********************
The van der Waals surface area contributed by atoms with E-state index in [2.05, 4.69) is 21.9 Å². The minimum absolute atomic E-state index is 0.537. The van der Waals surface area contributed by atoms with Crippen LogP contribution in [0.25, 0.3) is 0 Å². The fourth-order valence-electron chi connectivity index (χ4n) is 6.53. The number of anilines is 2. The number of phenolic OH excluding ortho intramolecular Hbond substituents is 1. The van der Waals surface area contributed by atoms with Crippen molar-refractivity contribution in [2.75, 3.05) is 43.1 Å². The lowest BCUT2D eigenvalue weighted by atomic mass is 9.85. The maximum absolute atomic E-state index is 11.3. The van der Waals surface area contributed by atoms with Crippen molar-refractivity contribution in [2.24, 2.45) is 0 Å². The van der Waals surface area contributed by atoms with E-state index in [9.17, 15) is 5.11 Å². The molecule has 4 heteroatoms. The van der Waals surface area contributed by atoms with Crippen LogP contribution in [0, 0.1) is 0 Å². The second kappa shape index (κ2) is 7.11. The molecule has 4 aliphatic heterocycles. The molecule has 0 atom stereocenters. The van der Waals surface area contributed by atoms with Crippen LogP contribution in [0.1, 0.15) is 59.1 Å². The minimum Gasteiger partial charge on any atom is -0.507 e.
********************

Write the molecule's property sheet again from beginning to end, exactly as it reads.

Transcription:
The van der Waals surface area contributed by atoms with E-state index in [2.05, 4.69) is 21.9 Å². The minimum absolute atomic E-state index is 0.537. The van der Waals surface area contributed by atoms with Crippen LogP contribution in [0.25, 0.3) is 0 Å². The fourth-order valence-electron chi connectivity index (χ4n) is 6.53. The number of anilines is 2. The number of phenolic OH excluding ortho intramolecular Hbond substituents is 1. The van der Waals surface area contributed by atoms with Crippen molar-refractivity contribution in [2.75, 3.05) is 43.1 Å². The lowest BCUT2D eigenvalue weighted by atomic mass is 9.85. The maximum absolute atomic E-state index is 11.3. The van der Waals surface area contributed by atoms with Crippen molar-refractivity contribution in [2.24, 2.45) is 0 Å². The van der Waals surface area contributed by atoms with E-state index in [9.17, 15) is 5.11 Å². The molecule has 4 heteroatoms. The van der Waals surface area contributed by atoms with Crippen LogP contribution in [0, 0.1) is 0 Å². The second kappa shape index (κ2) is 7.11. The molecule has 4 aliphatic heterocycles. The molecule has 0 atom stereocenters. The van der Waals surface area contributed by atoms with Crippen LogP contribution in [0.1, 0.15) is 59.1 Å². The minimum Gasteiger partial charge on any atom is -0.507 e.